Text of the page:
A Molded Life


🔸🔶🔸 As we’re in the thick (no pun indeed) of the most jolly season of the year, with parties aplenty I feel the need to address shapewear. Shapewear, you might say, what’s that? Well, if you remember one infamous movie character by the name of Bridget Jones you might also remember an equally infamous scene where Jones attempts tucking herself into a pair of spandex tightening undergarments to appear, I don’t know, bump and lump free, for Mr. Daniel Cleaver. As with most things associated with Bridget Jones, this also goes somewhat to shit.

Deemed both empowering and antifeminist, shapewear are undergarments that predominantly women stuff themselves into in order to «smooth things out». Having about zero fancy dresses I have not felt the tight hard hug of spandex shapewear close to my skin, but some brands are definitely working the apparent need for these flexy textile bits.

Spanx by Sara Blakely is more or less synonymous with shapewear, after having cut the feet out of her control-top pantyhose to avoid pantylines in white pants — and subsequently showing her before/after to the buyer in the ladies room at Neiman Marcus. Actual story. She’s now a billionaire.

Kim Kardashian recently launched Skims Solutionwear, but faced some controversy after initially trying to trademark the brand as Kimono, i.e. attempting to trademark Japan’s traditional costume. Japan got involved, there was a weird non-apology from Kim on Instagram, but not really, and hey, we have Skims. Sanam Yar had a great piece about shapewear in New York Times this past October, where she wrote that by dubbing her line Solutionwear, Kim had perhaps unwittingly framed «women’s bodies as a problem». And that’s just the thing.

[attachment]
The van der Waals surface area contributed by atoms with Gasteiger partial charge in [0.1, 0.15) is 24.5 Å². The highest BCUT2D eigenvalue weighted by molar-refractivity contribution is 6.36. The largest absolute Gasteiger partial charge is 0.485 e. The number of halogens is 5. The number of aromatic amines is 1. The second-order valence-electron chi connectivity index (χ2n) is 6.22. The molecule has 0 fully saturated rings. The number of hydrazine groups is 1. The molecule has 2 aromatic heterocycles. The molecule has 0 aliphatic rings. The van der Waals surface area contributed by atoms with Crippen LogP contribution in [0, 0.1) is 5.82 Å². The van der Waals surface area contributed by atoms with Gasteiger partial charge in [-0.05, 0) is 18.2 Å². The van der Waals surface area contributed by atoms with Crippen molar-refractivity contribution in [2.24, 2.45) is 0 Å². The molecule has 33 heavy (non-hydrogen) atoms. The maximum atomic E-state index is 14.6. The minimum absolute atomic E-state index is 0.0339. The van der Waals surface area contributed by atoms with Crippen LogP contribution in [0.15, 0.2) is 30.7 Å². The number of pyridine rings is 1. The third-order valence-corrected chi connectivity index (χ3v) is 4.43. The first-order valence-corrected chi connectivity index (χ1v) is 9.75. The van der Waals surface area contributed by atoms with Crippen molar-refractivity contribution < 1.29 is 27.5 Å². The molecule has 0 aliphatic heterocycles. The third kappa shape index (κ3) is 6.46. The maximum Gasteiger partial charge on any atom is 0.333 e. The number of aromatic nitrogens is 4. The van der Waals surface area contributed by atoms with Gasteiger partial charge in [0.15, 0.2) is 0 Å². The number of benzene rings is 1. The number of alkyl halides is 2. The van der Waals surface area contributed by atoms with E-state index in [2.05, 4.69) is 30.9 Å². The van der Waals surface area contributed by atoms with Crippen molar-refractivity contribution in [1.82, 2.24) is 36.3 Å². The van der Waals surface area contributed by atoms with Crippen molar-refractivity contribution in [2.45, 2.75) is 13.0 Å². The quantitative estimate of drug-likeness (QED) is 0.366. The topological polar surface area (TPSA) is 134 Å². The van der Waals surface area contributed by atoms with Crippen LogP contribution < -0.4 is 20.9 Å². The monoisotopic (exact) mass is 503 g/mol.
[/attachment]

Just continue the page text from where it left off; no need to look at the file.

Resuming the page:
In one of the Skims ads Kim posted online she says a lot of people were complimenting her on how good she looked post-baby: «and I would say, that’s three pairs of shapewear, that’s not me».

The Solution Short from Skims made me lose a little bit of faith in humanity. The world is quite literally burning/drowning and we make... a spandex short with one leg, so that you can wear high slits 😳 The short is not reversible, so if you’re a slit-loving lady and don dresses with both right and left slits, you’ll have to get both 🤓

Skims have also launched a so-called «waist trainer», designed to cinch your waist, like a corset — something physicians say might very well hurt your internal organs for life if used enough. Some users have admitted to sleeping with the product.

Heist, a brand I’ve purchased two very high-quality pantyhose from, also dipped their toes into the shapewear waters this year and plastered the London tube with ads spelling out «Shapewear is anti-feminist, right» and have recently adopted this tagline “We want to build the most liberating underwear brand in the world.” But I think Heist and I might have different definitions of the word liberating.

Don’t get me wrong, I get the need for shapewear. I get the need for shapewear for people who feel uncomfortable not fitting into normative standards in a skinny-oriented big-bootie focussed world. But I don’t get shapewear as a “necessity”. I fall on the slimmer side of the spectrum, but after having a kid and the appearance of Heist shapewear and Skims, I’ve started thinking, maybe I also need this?

But in the spirit of the holidays, paired with my undying love of food and comfort, I’ve decided — no, definitely not 💬

A Molded Life
A Molded Life
A Molded Life
A Molded Life
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